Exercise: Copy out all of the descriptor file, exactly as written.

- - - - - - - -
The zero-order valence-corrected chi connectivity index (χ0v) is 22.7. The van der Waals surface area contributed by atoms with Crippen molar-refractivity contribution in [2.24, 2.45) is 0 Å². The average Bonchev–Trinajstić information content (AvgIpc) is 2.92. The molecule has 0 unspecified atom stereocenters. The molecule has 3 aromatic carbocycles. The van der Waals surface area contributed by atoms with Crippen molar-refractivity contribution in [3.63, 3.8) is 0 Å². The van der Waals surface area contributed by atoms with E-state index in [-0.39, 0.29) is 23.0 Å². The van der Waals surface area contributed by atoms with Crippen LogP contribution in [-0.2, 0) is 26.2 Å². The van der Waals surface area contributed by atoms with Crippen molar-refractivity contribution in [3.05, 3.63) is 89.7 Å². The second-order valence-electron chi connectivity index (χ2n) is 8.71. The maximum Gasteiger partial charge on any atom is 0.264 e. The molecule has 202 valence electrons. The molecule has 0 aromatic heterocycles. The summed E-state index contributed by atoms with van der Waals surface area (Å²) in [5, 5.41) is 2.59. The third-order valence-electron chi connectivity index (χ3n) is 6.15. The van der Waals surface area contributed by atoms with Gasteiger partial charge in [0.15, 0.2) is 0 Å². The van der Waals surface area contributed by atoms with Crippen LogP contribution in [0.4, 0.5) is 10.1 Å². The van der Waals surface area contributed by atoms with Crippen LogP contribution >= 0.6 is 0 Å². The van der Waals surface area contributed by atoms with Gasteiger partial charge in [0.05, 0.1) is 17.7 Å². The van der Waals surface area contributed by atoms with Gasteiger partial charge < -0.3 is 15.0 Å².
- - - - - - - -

The zero-order valence-corrected chi connectivity index (χ0v) is 22.7. The van der Waals surface area contributed by atoms with Crippen molar-refractivity contribution in [2.24, 2.45) is 0 Å². The average Bonchev–Trinajstić information content (AvgIpc) is 2.92. The molecule has 0 unspecified atom stereocenters. The molecule has 3 aromatic carbocycles. The van der Waals surface area contributed by atoms with Crippen molar-refractivity contribution in [3.63, 3.8) is 0 Å². The van der Waals surface area contributed by atoms with E-state index in [-0.39, 0.29) is 23.0 Å². The van der Waals surface area contributed by atoms with Crippen LogP contribution in [-0.2, 0) is 26.2 Å². The van der Waals surface area contributed by atoms with Crippen molar-refractivity contribution in [3.05, 3.63) is 89.7 Å². The second-order valence-electron chi connectivity index (χ2n) is 8.71. The maximum Gasteiger partial charge on any atom is 0.264 e. The molecule has 202 valence electrons. The molecule has 0 aromatic heterocycles. The summed E-state index contributed by atoms with van der Waals surface area (Å²) in [5, 5.41) is 2.59. The third-order valence-electron chi connectivity index (χ3n) is 6.15. The van der Waals surface area contributed by atoms with Gasteiger partial charge in [0.15, 0.2) is 0 Å². The van der Waals surface area contributed by atoms with Crippen LogP contribution in [0.4, 0.5) is 10.1 Å². The van der Waals surface area contributed by atoms with Crippen LogP contribution >= 0.6 is 0 Å². The van der Waals surface area contributed by atoms with Gasteiger partial charge in [0.05, 0.1) is 17.7 Å². The van der Waals surface area contributed by atoms with Gasteiger partial charge < -0.3 is 15.0 Å².